Putting Talent Before Finances


In all the chaos of daily routines, we sometimes forget that a company’s performance is only as solid as the performance of those doing the work. It’s simple – a company’s single-most impactful competitive advantage is the quality of the people behind the work. 

According the a 2018 McKinsey Global Survey, there is a significant relationship between talent management – when done well – and organizational peformance. According the survey, 99% of respondents reporting effective talent management strategies say that companies with strong talent management practices outperform their competitors. 

Prioritizing a Talent Agenda

Imagine, for a moment, that each manager had autonomy to define the company’s services and sales price. It would be chaotic. That same autonomy can create talent chaos. Allowing individual managers to define talent management will miss the mark if the desired outcome is a high performing organization.

Too often, individual manager personal experiences and bias guides talent development. Rather, companies must start with creating a talent philosophy which clearly defines performance expectations, financial investment and manager accountability in talent development.  

READ: Talent Management 360: An Evolving Approach to Talent 

Without a documented, defined and accepted philosophy, managers are free to decide what rules, expectations and behaviors are necessary to achieve high performance. Those Individual ideas and preferences can create significant variation in the quality, depth and engagement of talent and the variation can negatively impact business outcomes.

How to Create a Talent Philosophy

According to Karen Power, Founder of Power HR Consulting and former Senior Vice President, Talent for Novant Health, you need to start at the top to make sure you clearly understand your CEO’s perspectives.

“You must have conversations with each member of the executive team where you document their individual preferences about performance, accountability, transparency, differentiation, behaviors and development,” Power says. “After you aggregate the information and develop your executive summary to share the collective data, you will facilitate your executive team through discussion around each of the elements above. Don’t expect full consensus. Your job is to lead them to alignment and gain their commitment to the philosophy. Capture the aligned direction, commit to drafting the philosophy statements to bring back, and work with them to refine those. Your philosophy should clarify for all what it takes to succeed in the organization.”

Ms. Power, who led her former organization through a development process, states “it may take a few  work sessions to get there, culminating in a final presentation to share the finished Talent Philosophy, as well as a draft plan for rolling it out to the rest of the organization. Identify in the communications plan where each of the executives will take the lead, then get their commitment to do so. After all, they have just determined how talent will be built and managed in your organization… ownership starts there. Without executive commitment, the rest of the organization will not follow.”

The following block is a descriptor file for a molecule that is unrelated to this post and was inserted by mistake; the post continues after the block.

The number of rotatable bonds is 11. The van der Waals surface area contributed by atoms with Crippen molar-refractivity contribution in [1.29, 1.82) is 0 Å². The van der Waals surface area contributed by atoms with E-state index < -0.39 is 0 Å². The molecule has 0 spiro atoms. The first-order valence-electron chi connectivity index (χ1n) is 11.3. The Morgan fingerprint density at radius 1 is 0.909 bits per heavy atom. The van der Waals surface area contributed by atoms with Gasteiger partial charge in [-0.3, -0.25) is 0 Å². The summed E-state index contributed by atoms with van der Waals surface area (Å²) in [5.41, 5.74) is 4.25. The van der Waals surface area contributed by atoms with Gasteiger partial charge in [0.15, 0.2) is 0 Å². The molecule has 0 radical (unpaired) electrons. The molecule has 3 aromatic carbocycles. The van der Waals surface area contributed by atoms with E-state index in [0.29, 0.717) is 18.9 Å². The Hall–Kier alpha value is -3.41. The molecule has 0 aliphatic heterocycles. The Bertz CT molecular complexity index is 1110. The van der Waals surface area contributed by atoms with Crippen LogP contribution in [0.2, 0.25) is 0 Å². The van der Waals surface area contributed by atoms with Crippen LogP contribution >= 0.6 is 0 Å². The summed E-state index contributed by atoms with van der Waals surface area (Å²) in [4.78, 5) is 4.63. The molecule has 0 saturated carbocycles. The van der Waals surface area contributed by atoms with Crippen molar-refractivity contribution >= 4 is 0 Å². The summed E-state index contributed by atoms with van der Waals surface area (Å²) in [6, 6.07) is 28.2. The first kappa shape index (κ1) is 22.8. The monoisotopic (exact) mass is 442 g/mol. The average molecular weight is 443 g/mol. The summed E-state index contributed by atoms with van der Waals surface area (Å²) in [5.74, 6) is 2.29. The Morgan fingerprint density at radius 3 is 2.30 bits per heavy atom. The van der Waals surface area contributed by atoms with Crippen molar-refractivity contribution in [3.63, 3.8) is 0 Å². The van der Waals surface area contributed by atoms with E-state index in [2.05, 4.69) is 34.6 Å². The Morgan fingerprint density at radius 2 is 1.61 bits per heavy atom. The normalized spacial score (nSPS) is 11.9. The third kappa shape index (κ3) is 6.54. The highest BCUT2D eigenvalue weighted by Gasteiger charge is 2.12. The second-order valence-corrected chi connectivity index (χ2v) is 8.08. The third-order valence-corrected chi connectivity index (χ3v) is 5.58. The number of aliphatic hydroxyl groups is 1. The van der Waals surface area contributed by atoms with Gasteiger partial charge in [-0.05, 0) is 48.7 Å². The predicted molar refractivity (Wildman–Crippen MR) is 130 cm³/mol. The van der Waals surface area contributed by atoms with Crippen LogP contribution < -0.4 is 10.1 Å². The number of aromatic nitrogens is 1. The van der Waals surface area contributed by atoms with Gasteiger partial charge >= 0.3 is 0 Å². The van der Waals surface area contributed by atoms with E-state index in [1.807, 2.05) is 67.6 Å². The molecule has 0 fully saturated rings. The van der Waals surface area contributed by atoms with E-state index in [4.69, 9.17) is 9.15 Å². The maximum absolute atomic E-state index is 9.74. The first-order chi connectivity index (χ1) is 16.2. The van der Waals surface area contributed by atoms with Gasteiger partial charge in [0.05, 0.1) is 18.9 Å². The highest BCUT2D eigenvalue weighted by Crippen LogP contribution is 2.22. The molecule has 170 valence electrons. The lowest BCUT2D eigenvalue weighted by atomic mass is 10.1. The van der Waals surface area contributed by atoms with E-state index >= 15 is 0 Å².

Alignment and Adherence to Talent Philosophy

It continues at the top, and the expectations are set with shared accountability held throughout the organization. A company’s CEO must discuss talent with the same fervent regard as market share, stock prices and strategic plans.

Even the U.S. Securities and Exchange Commission (SEC) is reinforcing the importance of talent capital. It recently adopted new Human Capital Disclosure Requirements for public companies reporting/listing on the U.S. exchanges, opening a new era of human capital reporting and disclosure. Public companies will be required to describe in more detail how human capital impacts their business results, including human capital risk factors they have or in the future could be expected to have a negative impact on the company.

The CEO needs to keep talent on their agenda and engage in deep and thoughtful discussion with the executive team. In a cascading fashion, each executive should do the same, and the discussion should include a review of performance, capability gaps, development and talent planning.

The organization’s leadership must apply the same rigor and discipline in supporting its talent philosophy as it does in managing the financials. Just as it is unacceptable to not meet budget, it should be unacceptable to not support a stated talent philosophy. Every decision about talent management in your organization should be guided by it.

A talent philosophy has to be embedded in organizational and HR practices and programs that drive talent activities such as hiring decisions, onboarding, performance management, talent assessment and succession planning. People policies, programs and strategies should reinforce it. This requires an in-depth analysis, evaluation and roadmap for the necessary changes.

At the end of the day, innovation, excellent service, problem-solving, and product development come from talented people, not a financial statement. Positive financial statements are the result of the talents of the organization’s people. Top organizations embrace the importance of their people and understand that talent is not only a competitive advantage, but a competitive imperative that directly drives financial performance. CEOs, CFOs, and anyone in the c-suite needs to prioritize the talent agenda.

Photo Courtesy of Stock Photo Secrets

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